Clause Interweaving, allowing `def f[T](x: T)[U](y: U)`

Hello,
In the context of my master semester project, I’m implementing Clause Interweaving, I would like to have your feedback!

What it is:

It allows methods to have more than one type parameter clause, and for them to be arbitrarily interwoven with other clauses, basically a generalization of type currying:

//from
def foo[T,U](x: T)(y: U): Z
//to:
def bar[T](x: T)[U](y: U): Z

Note that at the use site, this behave very similarly to something already valid, but inelegant like:

def bar[T](x: T): { def apply[U](y: U): Z }

The only difference being overloading resolution, where the new system allows access to U and y where the old one doesn’t.

The full technical details can be found it this PR to the scala 2 doc (as there is no scala 3 doc yet):

Upsides:

Dependent methods:

The new syntax allows a clean way to have type parameters depend on values like this:

trait Key { type Value }

trait DB {
  def getOrElse(k: Key)[V >: k.Value](default: V): V
}

Omitting obvious types:

It allows us to separate types parameters the compiler can infer from the ones it can’t, for example:

trait Function[Arity <: Int & Singleton, Return]
def constant[A <: Int & Singleton][R](x: R): Function[A,R] = ???

In constant, A is impossible to infer if there is no expected type, so we have to specify it, however, the R can always be inferred, since we curried them, we can specify only A like so:

val oneInputToZero = constant[1](0) // A = 1, inferred: R = Int 
// Type: Function[1, Int]

Restricions

Classes and types must still have at most one type parameter clause, and it has to be the first one, this might be confusing to users.

The behaviour at constructor-call-site can still be emulated for classes through a constructor proxy:

class MyClass[T,U](x: T, y: U){...}
object MyClass{
  def apply[T](x: T)[U](y: U) = new MyClass(x, y)
}

Conclusion

I hope you find this feature useful, and am happy to answer any questions !

I believe this feature represents a somewhat dramatic change, and as such I expect people will have strong opinions about it, if you have any thoughts or feelings about this change, please share them here.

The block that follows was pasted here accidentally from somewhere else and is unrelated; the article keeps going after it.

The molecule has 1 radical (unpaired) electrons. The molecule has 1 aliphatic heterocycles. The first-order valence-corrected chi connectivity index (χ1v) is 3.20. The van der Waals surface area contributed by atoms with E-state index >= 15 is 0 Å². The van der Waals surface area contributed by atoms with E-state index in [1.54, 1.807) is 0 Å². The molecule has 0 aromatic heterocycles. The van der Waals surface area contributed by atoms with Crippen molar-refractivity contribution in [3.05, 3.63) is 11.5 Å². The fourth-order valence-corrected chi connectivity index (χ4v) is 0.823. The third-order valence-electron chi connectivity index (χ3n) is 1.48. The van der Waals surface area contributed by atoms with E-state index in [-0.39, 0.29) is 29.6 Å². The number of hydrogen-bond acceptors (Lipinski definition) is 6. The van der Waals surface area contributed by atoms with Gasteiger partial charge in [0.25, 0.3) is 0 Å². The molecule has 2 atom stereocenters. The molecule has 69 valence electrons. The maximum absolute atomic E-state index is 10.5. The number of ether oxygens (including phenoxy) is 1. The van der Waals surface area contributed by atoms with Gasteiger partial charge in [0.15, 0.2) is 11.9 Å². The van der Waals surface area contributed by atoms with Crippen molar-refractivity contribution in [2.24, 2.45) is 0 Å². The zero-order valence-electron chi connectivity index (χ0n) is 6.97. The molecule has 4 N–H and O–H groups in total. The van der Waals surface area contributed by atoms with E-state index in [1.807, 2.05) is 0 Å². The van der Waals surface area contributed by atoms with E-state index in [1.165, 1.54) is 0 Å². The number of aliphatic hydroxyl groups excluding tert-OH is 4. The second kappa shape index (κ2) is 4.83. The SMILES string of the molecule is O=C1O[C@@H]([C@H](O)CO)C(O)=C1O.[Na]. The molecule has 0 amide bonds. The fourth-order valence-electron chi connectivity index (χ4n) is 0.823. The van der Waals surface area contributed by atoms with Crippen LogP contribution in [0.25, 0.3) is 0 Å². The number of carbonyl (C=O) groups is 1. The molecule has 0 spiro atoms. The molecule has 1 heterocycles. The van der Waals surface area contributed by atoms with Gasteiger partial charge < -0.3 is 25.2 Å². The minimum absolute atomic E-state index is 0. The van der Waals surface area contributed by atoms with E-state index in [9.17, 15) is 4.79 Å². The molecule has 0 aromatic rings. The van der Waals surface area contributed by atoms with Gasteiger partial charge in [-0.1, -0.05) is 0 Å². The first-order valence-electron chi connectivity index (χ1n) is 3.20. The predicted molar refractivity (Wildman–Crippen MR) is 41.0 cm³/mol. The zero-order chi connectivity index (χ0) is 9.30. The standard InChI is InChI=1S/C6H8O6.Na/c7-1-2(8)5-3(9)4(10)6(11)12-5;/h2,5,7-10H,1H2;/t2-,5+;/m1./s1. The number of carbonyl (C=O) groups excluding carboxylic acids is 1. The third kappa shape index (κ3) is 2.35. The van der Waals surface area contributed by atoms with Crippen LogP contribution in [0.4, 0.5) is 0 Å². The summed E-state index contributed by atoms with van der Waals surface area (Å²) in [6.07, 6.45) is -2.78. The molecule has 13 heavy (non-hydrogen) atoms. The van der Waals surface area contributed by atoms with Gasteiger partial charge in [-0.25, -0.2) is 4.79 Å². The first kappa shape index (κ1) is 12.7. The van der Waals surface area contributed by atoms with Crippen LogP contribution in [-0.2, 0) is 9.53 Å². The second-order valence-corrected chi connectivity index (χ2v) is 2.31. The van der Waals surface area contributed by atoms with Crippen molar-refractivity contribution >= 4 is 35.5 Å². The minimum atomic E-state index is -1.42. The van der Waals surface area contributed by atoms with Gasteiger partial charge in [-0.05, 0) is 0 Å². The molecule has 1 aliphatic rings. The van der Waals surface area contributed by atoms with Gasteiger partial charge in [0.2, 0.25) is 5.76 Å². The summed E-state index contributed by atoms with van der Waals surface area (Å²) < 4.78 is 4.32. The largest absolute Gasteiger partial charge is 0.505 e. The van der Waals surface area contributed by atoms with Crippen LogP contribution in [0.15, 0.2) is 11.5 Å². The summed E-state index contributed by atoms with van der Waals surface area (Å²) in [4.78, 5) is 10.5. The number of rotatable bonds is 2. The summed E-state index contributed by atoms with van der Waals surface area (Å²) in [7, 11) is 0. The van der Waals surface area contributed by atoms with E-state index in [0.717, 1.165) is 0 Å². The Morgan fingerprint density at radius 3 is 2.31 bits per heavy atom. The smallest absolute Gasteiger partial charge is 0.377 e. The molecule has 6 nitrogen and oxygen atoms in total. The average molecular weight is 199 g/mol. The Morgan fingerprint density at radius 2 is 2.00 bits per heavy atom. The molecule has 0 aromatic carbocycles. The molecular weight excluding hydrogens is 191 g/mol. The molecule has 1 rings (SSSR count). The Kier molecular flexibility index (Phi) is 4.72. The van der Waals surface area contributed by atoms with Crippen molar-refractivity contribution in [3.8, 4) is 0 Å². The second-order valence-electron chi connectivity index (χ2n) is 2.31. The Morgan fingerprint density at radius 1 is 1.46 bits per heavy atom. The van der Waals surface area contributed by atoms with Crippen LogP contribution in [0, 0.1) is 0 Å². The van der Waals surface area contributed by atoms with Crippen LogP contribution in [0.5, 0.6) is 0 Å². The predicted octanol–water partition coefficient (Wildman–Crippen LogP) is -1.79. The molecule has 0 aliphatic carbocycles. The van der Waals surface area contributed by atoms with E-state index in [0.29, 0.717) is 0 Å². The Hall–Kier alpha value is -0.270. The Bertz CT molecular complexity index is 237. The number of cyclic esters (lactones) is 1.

This will help getting a feel for how the community at large would react !

23 Likes

This looks really useful. Can you say a little bit about the difference between

def bar[T](x: T)[U](y: U): Z

and

def bar[T](x: T): [U] => U => Z

?

The latter allocates a function value whereas the former erases to def bar(x: Any, y: Any): Z and does not.

4 Likes

There’s another benefit:

Overloading Resolution

Returned:

def bar[T](x: T): [U >: Int] => (y: Int) => U
def bar[T](x: T): [U >: String] => (y: String) => U

bar[Char]('c')(0) // error

Interweaved:

def bar[T](x: T)[U >: Int](y: Int): U
def bar[T](x: T)[U >: String](y: String): U

bar[Char]('c')(0) // finds correct method by looking at the type of y
8 Likes

From an end-user POV, it feels delightfully “Scala-ish” – it has that characteristic of just “doing the right thing”, and while I don’t expect I would use it often, that Dependent-methods use case is common enough to be compelling. I like it at first blush, and hope that it works out.

6 Likes

I’ve wanted the ability to do something like the dependent method for ages, and separately wanted a way to omit obvious types. This is killing 2 birds with one stone. Great.

Hello,
Thank you for your excitement ^^

In some cases, you might not even need those changes, as:
Dependent result types are already possible (for both methods and functions)

What this would add is the ability to have dependent parameter types for methods

For functions it’s also already possible, but a bit awkward:

val getOrElse: (k: Key) => [V >: k.Value] => (default: V) => V = ???